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Chinese parenting and children's compliance to adults: a cross-cultural comparative study



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Huang, Ching-Yu Soar 


The current study examined the parenting beliefs and practices of Taiwanese, Chinese immigrant (all first-generation immigrants in the UK) and English mothers, and the compliance of their young children (aged 5–7), in order to elucidate the effects of child temperament, culture and acculturation strategies on reported parenting beliefs and practices, observed parental behaviour, child behaviour, mother–child interaction dynamics and children’s compliance. The data were collected from a total of 90 families with 5- to 7-year-old children in Taiwan and the UK. Child temperament, parenting beliefs and practices and acculturation were assessed using questionnaires, and parental behaviour, child behaviour, dyadic interaction dynamics and child compliance were assessed using observation in two tasks (Etch-A-Sketch and clean-up). Semi-structured interviews were also conducted with the Chinese immigrant parents to gather more information regarding their acculturation and parenting. Cultural differences were found between groups in reported as well as observed parenting and children’s compliance. The Taiwanese mothers reported greater use of Chinese-specific parenting and physical coercion and were observed to use more (gentle and assertive) physical intervention than both the Chinese immigrant and English mothers. The Chinese immigrant mothers reported a higher degree of child autonomy than the Taiwanese and English mothers, and also reported cultivation of their children’s independence. The stronger the Chinese immigrant mothers' affiliation with Chinese culture, the more they reported adopting the Chinese-specific parenting style; the longer they had been in the UK, the less they reported authoritarian parenting. The English mothers were rated as more responsive and less negatively controlling than the Chinese immigrant mothers; they also showed more positive affect than both the Chinese immigrant and Taiwanese mothers. There were few cultural differences between groups in the children’s behaviour, although Taiwanese children showed more situational compliance than Chinese immigrant children. Further regression analyses showed that child characteristics, such as child age and temperament, affected the parents’ and children’s behaviour as well as dyadic interactional dynamics. Committed compliance, situational compliance and opposition were associated with different predictors, suggesting that they are qualitatively different and are associated with different developmental processes. Committed compliance may develop as children grow older, mediated by surgency; situational compliance, on the other hand, was associated with authoritarian parenting and mothers’ use of negative control, which varied by culture. Child opposition was predicted by neither child characteristics nor parenting. These findings provide valuable insights into parenting and children’s compliance in different cultural contexts. The results underscore the importance of looking at human development from a holistic perspective. The active role that children play in shaping their developmental process, their parents’ parenting and the culture they live in should all be taken into account when attempting to understand their development.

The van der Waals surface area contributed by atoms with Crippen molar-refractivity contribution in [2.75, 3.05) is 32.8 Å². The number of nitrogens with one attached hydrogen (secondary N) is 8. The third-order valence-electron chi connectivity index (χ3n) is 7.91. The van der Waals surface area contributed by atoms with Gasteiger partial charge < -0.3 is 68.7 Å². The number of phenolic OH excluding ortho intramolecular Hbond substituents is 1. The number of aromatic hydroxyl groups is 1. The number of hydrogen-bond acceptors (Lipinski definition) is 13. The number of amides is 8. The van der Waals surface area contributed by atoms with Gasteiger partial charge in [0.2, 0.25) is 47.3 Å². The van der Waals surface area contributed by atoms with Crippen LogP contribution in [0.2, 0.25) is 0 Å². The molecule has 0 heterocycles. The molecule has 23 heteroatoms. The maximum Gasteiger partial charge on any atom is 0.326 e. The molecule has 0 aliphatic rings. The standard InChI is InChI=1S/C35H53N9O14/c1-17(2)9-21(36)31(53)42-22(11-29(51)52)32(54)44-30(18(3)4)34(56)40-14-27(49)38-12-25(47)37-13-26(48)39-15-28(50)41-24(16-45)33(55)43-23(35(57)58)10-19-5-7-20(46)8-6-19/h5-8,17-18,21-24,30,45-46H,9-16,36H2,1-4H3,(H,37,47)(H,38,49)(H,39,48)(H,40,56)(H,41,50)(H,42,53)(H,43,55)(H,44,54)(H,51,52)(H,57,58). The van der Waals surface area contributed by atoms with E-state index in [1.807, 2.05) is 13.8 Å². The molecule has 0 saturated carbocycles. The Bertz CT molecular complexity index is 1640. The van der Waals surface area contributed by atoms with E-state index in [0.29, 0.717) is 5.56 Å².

Parenting, Cross-cultural psychology, Chinese, Acculturation, Child compliance, Parent-child interaction, Observation, Mixed-method


Doctor of Philosophy (PhD)

Awarding Institution

University of Cambridge
This work was supported by Cambridge Overseas Trust, King's College Cambridge,and the Ministry of Education in Taiwan.